Mapping measures of vocal reaction time, perceived task demand, and speech recognition to understand the benefits of on-demand processing in hearing aids

Authors: Brittany N Jaekel (Starkey)*; Jingjing Xu (Starkey); Ryan Schwantes (University of Minnesota); Michelle Hicks (Starkey)

1 Starkey
2 University of Minnesota

Background: Understanding speech in noise remains difficult for hearing-aid users. On-demand processing, when activated, prompts the hearing aid to classify the listening environment and apply additional specialized setting changes to gain, which may improve user outcomes in realistic, noisy scenarios.

Methods: 21 experienced hearing-aid users were fit with receiver-in-the-canal devices. Participants repeated sentences presented in diffuse restaurant noise. Two conditions were tested: listening with 1) default hearing-aid settings versus 2) on-demand processing enabled. Recorded responses were analyzed offline (vocal reaction times, or VRTs, were defined as the duration between stimuli offset and the onset of the participant’s response). After each condition, participants rated perceived listening effort.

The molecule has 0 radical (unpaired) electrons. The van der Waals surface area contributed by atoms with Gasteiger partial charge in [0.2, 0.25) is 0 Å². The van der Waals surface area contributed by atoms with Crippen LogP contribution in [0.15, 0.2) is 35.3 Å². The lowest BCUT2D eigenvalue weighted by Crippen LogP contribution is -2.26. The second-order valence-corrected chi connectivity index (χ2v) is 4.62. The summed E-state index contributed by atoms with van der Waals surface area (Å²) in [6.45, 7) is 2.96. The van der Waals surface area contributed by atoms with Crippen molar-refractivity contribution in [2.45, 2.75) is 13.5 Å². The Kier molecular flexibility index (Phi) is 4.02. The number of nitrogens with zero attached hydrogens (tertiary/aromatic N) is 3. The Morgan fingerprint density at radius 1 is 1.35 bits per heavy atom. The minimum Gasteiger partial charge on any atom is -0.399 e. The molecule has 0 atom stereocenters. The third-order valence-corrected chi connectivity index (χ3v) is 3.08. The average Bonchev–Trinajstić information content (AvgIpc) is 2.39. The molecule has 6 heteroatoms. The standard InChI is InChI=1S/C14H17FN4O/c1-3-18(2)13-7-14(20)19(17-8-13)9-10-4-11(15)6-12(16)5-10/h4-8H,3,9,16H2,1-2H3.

Results: The main outcomes were VRT (considered a behavioral listening effort measurement, with faster responses indicating less cognitive resource consumption), perceived task demand, and speech understanding. Compared to default settings, on-demand processing significantly decreased (i.e., speeded up) VRTs, decreased perceived task demand, and increased speech understanding (all p’s <0.05). Mapping results to a grid (Fig. 1) revealed: with on-demand processing, 1) changes in perceived demand did not neatly map onto changes in VRT, indicating a potential disconnect between perceived effort and behavioral effort; 2) some participants improved speech understanding, but at a cost to cognitive resources (upper right quadrant); and 3) one participant showed potential task disengagement (lower left quadrant).

Conclusions: While on-demand processing may provide broad benefits for listening effort and speech understanding in hearing-aid users, these results support using a multiplicity of measures when evaluating outcomes to gain a fuller picture of each participant’s listening experience.